As far as the herd is concerned, we are at a crossroads. We have about as many head of cattle here as we can reasonably support on our limited grazing, so unless our situation changes, we will continue to focus on producing good beef and breeding stock. The boys have a few interesting ideas for the future, but we will have to see. At the moment we will concentrate on keeping the British White reputation as strong as we can with our customers – the butchers, farm shops and direct customers. That way, and through working with the Society, we can ensure that British White cattle remain at Oldington for future generations to enjoy and benefit from, and keep the breed profile as competitive as possible in the commercial market. I am convinced that this is the only way to safeguard the breed’s future and have a little enjoyment along the way, which is the benefit of owning and farming these fantastic cattle. The Society itself, and the friendly support it offers, is as much of a safeguard for the future as the attributes of these lovely animals themselves. We really hope that their future continues to flourish in the manner which they deserve.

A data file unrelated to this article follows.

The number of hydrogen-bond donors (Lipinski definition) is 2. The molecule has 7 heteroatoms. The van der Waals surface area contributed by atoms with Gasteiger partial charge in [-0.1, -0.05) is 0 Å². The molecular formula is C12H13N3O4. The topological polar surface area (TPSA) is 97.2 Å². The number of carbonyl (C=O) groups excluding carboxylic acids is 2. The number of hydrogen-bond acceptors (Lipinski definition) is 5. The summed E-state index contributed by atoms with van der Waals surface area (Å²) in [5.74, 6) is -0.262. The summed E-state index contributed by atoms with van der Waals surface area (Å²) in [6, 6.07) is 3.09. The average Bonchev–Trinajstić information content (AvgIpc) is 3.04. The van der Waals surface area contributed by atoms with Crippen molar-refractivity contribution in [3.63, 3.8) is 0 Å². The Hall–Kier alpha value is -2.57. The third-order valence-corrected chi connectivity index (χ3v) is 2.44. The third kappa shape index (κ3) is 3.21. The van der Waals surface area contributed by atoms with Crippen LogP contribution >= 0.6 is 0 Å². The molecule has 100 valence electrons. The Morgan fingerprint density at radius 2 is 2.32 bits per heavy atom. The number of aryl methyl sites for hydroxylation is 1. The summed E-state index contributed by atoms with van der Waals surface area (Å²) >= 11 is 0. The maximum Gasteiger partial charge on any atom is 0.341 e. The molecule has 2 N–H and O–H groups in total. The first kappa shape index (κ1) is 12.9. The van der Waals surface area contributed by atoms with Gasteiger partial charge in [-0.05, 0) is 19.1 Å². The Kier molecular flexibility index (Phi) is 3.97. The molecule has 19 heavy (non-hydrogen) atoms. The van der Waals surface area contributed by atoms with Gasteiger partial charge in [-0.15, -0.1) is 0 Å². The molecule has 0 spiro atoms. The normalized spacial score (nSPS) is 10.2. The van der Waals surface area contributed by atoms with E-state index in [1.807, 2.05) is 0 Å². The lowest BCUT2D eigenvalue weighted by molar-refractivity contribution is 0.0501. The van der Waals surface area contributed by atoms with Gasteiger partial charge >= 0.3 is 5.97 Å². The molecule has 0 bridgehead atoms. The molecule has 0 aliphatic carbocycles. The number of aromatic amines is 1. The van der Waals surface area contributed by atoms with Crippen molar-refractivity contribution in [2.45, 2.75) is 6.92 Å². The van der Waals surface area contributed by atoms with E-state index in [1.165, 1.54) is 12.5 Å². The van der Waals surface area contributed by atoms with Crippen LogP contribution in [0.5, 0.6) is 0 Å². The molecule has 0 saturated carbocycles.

Photograph by Harry Pennington